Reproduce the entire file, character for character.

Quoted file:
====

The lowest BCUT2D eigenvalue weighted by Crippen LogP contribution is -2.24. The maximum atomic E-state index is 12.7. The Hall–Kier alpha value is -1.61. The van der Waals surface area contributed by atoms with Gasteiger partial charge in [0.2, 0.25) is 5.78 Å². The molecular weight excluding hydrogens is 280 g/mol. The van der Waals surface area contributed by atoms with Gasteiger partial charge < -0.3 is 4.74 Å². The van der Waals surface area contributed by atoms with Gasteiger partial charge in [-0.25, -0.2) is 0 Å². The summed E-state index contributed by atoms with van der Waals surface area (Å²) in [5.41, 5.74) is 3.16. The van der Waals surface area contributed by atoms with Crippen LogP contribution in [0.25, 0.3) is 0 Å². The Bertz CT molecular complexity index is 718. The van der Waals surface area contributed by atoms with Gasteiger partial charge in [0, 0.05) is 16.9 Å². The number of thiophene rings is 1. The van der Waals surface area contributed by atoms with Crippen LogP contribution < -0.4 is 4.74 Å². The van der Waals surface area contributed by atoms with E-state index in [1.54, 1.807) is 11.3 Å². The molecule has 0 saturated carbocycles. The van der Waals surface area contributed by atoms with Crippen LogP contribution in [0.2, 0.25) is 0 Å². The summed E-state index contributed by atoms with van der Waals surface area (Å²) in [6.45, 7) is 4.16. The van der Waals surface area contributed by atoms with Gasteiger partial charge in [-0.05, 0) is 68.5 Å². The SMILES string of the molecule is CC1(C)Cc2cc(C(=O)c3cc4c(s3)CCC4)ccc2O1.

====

The lowest BCUT2D eigenvalue weighted by Crippen LogP contribution is -2.24. The maximum atomic E-state index is 12.7. The Hall–Kier alpha value is -1.61. The van der Waals surface area contributed by atoms with Gasteiger partial charge in [0.2, 0.25) is 5.78 Å². The molecular weight excluding hydrogens is 280 g/mol. The van der Waals surface area contributed by atoms with Gasteiger partial charge < -0.3 is 4.74 Å². The van der Waals surface area contributed by atoms with Gasteiger partial charge in [-0.25, -0.2) is 0 Å². The summed E-state index contributed by atoms with van der Waals surface area (Å²) in [5.41, 5.74) is 3.16. The van der Waals surface area contributed by atoms with Crippen LogP contribution in [0.25, 0.3) is 0 Å². The Bertz CT molecular complexity index is 718. The van der Waals surface area contributed by atoms with Gasteiger partial charge in [0, 0.05) is 16.9 Å². The number of thiophene rings is 1. The van der Waals surface area contributed by atoms with Crippen LogP contribution < -0.4 is 4.74 Å². The van der Waals surface area contributed by atoms with E-state index in [1.54, 1.807) is 11.3 Å². The molecule has 0 saturated carbocycles. The van der Waals surface area contributed by atoms with Crippen LogP contribution in [0.2, 0.25) is 0 Å². The summed E-state index contributed by atoms with van der Waals surface area (Å²) in [6.45, 7) is 4.16. The van der Waals surface area contributed by atoms with Gasteiger partial charge in [-0.05, 0) is 68.5 Å². The SMILES string of the molecule is CC1(C)Cc2cc(C(=O)c3cc4c(s3)CCC4)ccc2O1.